It was on the defensive side that Murrell largely shined last season. Many who know him will point to his offensive ability and his shooting; however, we have to start mentioning the defensive output. According to Synergy Sports Technology, Murrell ranked in the 93rd percentile for all defenders in college basketball last season. On spot-up defensive possessions, that number went all the way up to the 99th percentile where he held shooters to 15.5% shooting. On plays where he was guarding the shooter out of a pick-n-roll where he had to react, navigate the screen and recover, he held opponents to a 28.3% shooting clip.

What makes these numbers even more impressive was some of the competition that Murrell was matched up with last year. Here’s a list of some of the guys that Murrell was tasked with guarding:

  • Kendric Davis (Memphis – 21.9 PPG)
  • Harrison Ingram (Stanford – 10.5 PPG)
  • D’Moi Hoge (Missouri – 14.7 PPG)
  • Grant Sherfield (Oklahoma – 15.9 PPG)
  • Davonte Davis (Arkansas – 10.9 PPG)
  • Santiago Vescovi (Tennessee – 12.5 PPG)

Murrell guarded a variety of players including playmaking lead guards, physical wings, isolation scorers, movement shooters, and skilled shot creators. The reason he can have this success is that he is such a smart defender. His high IQ is on display, and he possesses solid lateral agility and a physical frame that can stonewall attacking players right in their tracks. Off the ball, Murrell shines as well as he understands defensive spacing and excels at help side defense. Murrell routinely makes the right decisions and is rarely caught out of position.  Opponents shot an overall 29.1% from the field and 18.1% from deep with him guarding the ball.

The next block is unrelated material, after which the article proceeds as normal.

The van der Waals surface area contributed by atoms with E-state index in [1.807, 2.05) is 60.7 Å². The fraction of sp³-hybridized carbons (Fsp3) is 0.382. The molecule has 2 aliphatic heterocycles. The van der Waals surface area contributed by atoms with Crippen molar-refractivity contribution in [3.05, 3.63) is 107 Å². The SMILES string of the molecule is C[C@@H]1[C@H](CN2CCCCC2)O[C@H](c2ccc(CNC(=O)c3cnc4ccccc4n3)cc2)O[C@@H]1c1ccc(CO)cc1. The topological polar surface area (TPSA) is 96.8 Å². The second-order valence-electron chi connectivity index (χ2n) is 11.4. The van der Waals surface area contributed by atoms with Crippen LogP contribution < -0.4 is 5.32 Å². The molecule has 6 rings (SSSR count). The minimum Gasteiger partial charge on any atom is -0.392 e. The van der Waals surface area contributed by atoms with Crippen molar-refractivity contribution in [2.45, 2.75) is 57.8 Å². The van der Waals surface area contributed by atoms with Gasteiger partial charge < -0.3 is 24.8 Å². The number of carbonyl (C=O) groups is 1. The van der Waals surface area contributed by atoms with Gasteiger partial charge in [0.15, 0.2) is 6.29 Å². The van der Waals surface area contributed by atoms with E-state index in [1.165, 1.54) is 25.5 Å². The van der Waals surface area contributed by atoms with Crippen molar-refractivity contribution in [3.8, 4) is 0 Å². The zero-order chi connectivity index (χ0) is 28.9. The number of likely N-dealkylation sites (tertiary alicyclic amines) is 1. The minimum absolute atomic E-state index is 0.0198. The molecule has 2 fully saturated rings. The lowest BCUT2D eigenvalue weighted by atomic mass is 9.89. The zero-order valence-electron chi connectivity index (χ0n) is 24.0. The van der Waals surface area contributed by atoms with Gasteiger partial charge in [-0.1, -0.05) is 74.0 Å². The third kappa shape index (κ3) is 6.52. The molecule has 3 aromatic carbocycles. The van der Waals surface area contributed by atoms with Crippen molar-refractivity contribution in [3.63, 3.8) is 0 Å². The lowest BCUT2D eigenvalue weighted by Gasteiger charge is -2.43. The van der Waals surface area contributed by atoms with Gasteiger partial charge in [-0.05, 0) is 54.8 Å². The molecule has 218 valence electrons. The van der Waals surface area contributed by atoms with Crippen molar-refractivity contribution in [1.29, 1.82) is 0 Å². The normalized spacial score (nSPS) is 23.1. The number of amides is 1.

Earlier in an exclusive interview with coach Chris Beard, I asked him to describe each player in a few short words. Here’s what he said regarding Matthew Murrell: “Tough. Skilled. High IQ”

We’ll be back with another player analysis tomorrow. Hotty Toddy!

TJ Oxley

TJ Oxley

TJ Oxley is the Vice President of Operations and the Director of Community Relations for The Rebel Walk. He is also the Director of Basketball Content and Senior Basketball Writer. He has over five years of experience providing in-depth analysis of college basketball through multiple platforms. A former MBA graduate of Ole Miss, TJ started with The Rebel Walk in 2019.

About The Author

TJ Oxley

TJ Oxley is the Vice President of Operations and the Director of Community Relations for The Rebel Walk. He is also the Director of Basketball Content and Senior Basketball Writer. He has over five years of experience providing in-depth analysis of college basketball through multiple platforms. A former MBA graduate of Ole Miss, TJ started with The Rebel Walk in 2019.